Colcord Public Schools
Robert Hampton Elementary Principal
FYI: There have been students diagnosed with Hand, Foot, and Mouth Disease. I have provided information for you on the disease. Please read the information so you will know what to look for in your child if they develop the symptoms of the disease. If your child develops any of the symptoms take your child to the doctor to confirm whether they have it or not. I hope this information will help you.
Try not to panic. I just want you to know what to watch for so you we will stop the spread of the disease. Hand washing with warm water and soap is the best defense against spreading germs. Also keeping your hands and fingers away from your mouth nose eyes and ears will help stop the spread of germs.
About Hand, Foot and Mouth Disease
Hand, foot, and mouth disease is a common viral illness that usually affects infants and children younger than 5 years old. Adults can be infected also. Symptoms of hand, foot, and mouth disease include fever, blister-like sores in the mouth (herpangina), and a skin rash.
Hand, foot, and mouth disease is caused by viruses that belong to the Enterovirus genus (group). This group of viruses includes polioviruses, coxsackieviruses, echoviruses, and enteroviruses.
Signs & Symptoms
Hand, foot, and mouth disease usually starts with a fever, poor appetite, a vague feeling of being unwell (malaise), and sore throat. One or 2 days after fever starts, painful sores usually develop in the mouth (herpangina). They begin as small red spots that blister and that often become ulcers. The sores are often in the back of the mouth. A skin rash develops over 1 to 2 days. The rash has flat or raised red spots, sometimes with blisters. The rash is usually on the palms of the hands and soles of the feet; it may also appear on the knees, elbows, buttocks or genital area.
Health complications from hand, foot, and mouth disease are not common.
Some complications include:
The viruses that cause hand, foot, and mouth disease (HFMD) can be found in an infected person’s:
An infected person may spread the viruses that cause hand, foot, and mouth disease through:
For example, you might get infected by kissing someone who has hand, foot, and mouth disease or by touching a doorknob that has viruses on it then touching your eyes, mouth or nose.
It is possible to get infected with the viruses that cause hand, foot, and mouth disease if you swallow recreational water, such as water in swimming pools. However, this is not very common. This is more likely to happen if the water becomes contaminated with feces from a person who has hand, foot, and mouth disease, and is not properly treated with chlorine.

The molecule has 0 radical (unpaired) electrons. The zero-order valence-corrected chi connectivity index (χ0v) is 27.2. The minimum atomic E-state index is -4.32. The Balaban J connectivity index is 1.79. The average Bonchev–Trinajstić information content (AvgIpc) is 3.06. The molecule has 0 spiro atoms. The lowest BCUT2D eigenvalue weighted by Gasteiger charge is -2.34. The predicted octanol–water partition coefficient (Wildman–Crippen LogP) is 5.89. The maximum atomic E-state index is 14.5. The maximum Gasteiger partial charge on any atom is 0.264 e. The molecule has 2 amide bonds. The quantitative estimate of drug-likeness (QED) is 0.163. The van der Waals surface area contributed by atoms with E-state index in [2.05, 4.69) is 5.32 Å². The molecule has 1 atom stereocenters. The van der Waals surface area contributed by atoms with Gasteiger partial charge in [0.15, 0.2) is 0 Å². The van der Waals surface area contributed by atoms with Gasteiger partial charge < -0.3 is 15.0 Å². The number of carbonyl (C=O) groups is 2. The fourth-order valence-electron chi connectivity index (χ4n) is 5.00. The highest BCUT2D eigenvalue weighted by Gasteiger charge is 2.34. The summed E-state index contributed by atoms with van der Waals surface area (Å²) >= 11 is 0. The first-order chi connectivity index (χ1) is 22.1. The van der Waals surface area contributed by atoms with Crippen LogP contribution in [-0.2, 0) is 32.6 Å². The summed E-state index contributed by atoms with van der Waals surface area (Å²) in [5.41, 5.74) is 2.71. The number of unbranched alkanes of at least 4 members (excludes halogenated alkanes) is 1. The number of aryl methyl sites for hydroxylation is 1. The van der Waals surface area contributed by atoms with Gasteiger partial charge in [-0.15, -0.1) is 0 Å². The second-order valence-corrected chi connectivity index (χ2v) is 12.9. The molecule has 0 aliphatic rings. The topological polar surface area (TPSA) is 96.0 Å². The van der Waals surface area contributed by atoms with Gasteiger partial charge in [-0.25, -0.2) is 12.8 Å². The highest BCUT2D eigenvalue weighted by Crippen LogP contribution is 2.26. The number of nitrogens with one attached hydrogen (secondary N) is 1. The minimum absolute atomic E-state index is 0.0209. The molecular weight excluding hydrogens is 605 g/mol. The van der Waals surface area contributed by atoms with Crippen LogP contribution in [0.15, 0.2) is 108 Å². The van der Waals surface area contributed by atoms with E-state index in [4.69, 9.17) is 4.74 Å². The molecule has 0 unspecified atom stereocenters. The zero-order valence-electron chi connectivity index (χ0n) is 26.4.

Generally, a person with hand, foot, and mouth disease is most contagious during the first week of illness. People can sometimes be contagious for days or weeks after symptoms go away. Some people, especially adults, who get infected with the viruses that cause hand, foot, and mouth disease, may not develop any symptoms. However, they may still be contagious. This is why people should always try to maintain good hygiene (e.g. hand washing) so they can minimize their chance of spreading or getting infections.
You should stay home while you are sick with hand, foot, and mouth disease. Talk with your healthcare provider if you are not sure when you should return to work or school. The same applies to children returning to daycare.
Hand, foot, and mouth disease is not transmitted to or from pets or other animals.
Hand, foot, and mouth disease is one of many infections that cause mouth sores. Health care providers can usually tell the difference between mouth sores caused by hand, foot, and mouth disease and other causes by considering —
Depending on how severe the symptoms are samples from the throat or stool may be collected and sent to a laboratory to test for the virus.
Prevention & Treatment
There is no vaccine to protect against the viruses that cause hand, foot, and mouth disease.
A person can lower their risk of being infected by
If a person has mouth sores, it might be painful to swallow. However, drinking liquids is important to stay hydrated. If a person cannot swallow enough liquids, these may need to be given through an IV in their vein.
There is no specific treatment for hand, foot and mouth disease. However, some things can be done to relieve symptoms, such as
Persons who are concerned about their symptoms should contact their health care provider.
The information has been from the CDC website. You can find more information there and about other diseases as well. If you have any questions please call me at 918-326-4117.
Colcord School Nurse
Debbie Battiest RN,BSN.
New School Store (click the link below)
Public Schools · 433 South Larmon Street· Colcord, OK 74338